|37000 Feet||Browse and search NASA's
Aviation Safety Reporting System
|Local Time Of Day||1801 To 2400|
|Locale Reference||atc facility : air|
|Altitude||msl bound lower : 35000|
msl bound upper : 35000
|Controlling Facilities||artcc : zid|
|Operator||general aviation : corporate|
|Make Model Name||Light Transport, Low Wing, 2 Turboprop Eng|
|Flight Phase||cruise other|
|Route In Use||enroute airway : j80|
|Function||flight crew : captain|
oversight : pic
|Qualification||pilot : cfi|
pilot : atp
|Experience||flight time last 90 days : 50|
flight time total : 8500
flight time type : 2000
|Function||flight crew : first officer|
|Qualification||pilot : instrument|
pilot : commercial
|Anomaly||aircraft equipment problem : critical|
other anomaly other
|Independent Detector||other flight crewa|
|Resolutory Action||controller : issued new clearance|
flight crew : declared emergency
Cruising at FL350 we received a frequency change, changing from ZOB to ZID, as happens on occasion, it was the wrong frequency. At precisely on contact with the new, wrong frequency, we had an engine fail. The copilot working the radios went back to the last frequency set and unchanged in the standby position and the controller on this frequency. Didn't know who we were, where we were our altitude, etc. This event effectively put my copilot to work dealing with communications which left the aircraft to me. Following single engine procedures the aircraft was unable to maintain altitude. I was forced to squawk 7700. Communications re-established the aircraft was now at FL330 the controller cleared us to 11000' further to 4000', frequency change to cmh adp we requested equipment standing by. Frequency change to the tower, 'cleared to land.' after communication was regained all was like clock work. The controller was very helpful in pointing out closest airport, lower altitude and handoffs. Frequency switching problems are not uncommon, but this untimely communication problem coupled with an engine problem left me with immediate communication requirements and difficulty to find someone to talk to.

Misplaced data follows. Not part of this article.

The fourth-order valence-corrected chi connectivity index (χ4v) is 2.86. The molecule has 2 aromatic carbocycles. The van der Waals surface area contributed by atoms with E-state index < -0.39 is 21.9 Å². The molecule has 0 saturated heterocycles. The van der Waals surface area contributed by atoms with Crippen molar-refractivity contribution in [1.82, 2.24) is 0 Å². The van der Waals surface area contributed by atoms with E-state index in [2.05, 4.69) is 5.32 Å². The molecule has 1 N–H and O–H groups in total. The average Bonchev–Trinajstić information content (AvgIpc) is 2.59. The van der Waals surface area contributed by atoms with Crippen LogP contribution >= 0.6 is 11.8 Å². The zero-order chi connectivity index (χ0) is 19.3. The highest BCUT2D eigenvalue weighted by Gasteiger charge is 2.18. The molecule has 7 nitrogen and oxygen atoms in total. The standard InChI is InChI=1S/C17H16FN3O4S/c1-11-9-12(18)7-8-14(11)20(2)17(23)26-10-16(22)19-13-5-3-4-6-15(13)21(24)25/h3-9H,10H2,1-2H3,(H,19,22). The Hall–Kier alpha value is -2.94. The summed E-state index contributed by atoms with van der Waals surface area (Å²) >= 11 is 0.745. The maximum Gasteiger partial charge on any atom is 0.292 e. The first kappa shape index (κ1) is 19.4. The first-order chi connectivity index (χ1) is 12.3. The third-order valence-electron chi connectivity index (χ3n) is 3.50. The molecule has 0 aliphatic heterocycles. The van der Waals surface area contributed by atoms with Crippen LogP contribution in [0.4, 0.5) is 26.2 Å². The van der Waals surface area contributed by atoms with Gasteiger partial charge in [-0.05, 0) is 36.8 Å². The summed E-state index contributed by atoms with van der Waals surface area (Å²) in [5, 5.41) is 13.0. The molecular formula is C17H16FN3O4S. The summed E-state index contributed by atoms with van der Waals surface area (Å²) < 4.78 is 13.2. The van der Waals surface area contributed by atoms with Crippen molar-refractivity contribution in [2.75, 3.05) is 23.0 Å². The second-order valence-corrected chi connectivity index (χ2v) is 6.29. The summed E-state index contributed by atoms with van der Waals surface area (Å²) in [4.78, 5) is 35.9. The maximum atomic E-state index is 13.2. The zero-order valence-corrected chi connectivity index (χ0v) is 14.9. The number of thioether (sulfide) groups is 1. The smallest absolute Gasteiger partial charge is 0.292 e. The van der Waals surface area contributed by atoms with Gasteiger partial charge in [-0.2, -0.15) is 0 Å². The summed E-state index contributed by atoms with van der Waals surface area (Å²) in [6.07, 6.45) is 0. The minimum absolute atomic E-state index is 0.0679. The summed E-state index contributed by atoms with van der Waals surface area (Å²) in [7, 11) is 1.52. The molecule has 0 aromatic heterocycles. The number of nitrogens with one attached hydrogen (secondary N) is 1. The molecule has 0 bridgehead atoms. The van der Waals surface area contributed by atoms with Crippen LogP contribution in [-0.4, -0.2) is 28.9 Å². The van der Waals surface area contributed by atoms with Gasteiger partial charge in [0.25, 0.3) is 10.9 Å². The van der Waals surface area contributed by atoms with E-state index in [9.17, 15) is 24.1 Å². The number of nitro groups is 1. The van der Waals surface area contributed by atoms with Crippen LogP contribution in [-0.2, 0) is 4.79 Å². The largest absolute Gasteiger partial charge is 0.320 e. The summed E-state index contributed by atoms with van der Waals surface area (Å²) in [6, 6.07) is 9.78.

Original NASA ASRS Text
Title: CORP LTT ENGINE FAILURE UNABLE TO MAINTAIN ALT. EMERGENCY DECLARED.
Narrative: CRUISING AT FL350 WE RECEIVED A FREQ CHANGE, CHANGING FROM ZOB TO ZID, AS HAPPENS ON OCCASION, IT WAS THE WRONG FREQ. AT PRECISELY ON CONTACT WITH THE NEW, WRONG FREQ, WE HAD AN ENG FAIL. THE COPLT WORKING THE RADIOS WENT BACK TO THE LAST FREQ SET AND UNCHANGED IN THE STANDBY POS AND THE CTLR ON THIS FREQ. DIDN'T KNOW WHO WE WERE, WHERE WE WERE OUR ALT, ETC. THIS EVENT EFFECTIVELY PUT MY COPLT TO WORK DEALING WITH COMS WHICH LEFT THE ACFT TO ME. FOLLOWING SINGLE ENG PROCS THE ACFT WAS UNABLE TO MAINTAIN ALT. I WAS FORCED TO SQUAWK 7700. COMS RE-ESTABLISHED THE ACFT WAS NOW AT FL330 THE CTLR CLRED US TO 11000' FURTHER TO 4000', FREQ CHANGE TO CMH ADP WE REQUESTED EQUIP STANDING BY. FREQ CHANGE TO THE TWR, 'CLRED TO LAND.' AFTER COM WAS REGAINED ALL WAS LIKE CLOCK WORK. THE CTLR WAS VERY HELPFUL IN POINTING OUT CLOSEST ARPT, LOWER ALT AND HDOFS. FREQ SWITCHING PROBS ARE NOT UNCOMMON, BUT THIS UNTIMELY COM PROB COUPLED WITH AN ENG PROB LEFT ME WITH IMMEDIATE COM REQUIREMENTS AND DIFFICULTY TO FIND SOMEONE TO TALK TO.
Data retrieved from NASA's ASRS site as of August 2007 and automatically converted to unabbreviated mixed upper/lowercase text. This report is for informational purposes with no guarantee of accuracy. See NASA's ASRS site for official report.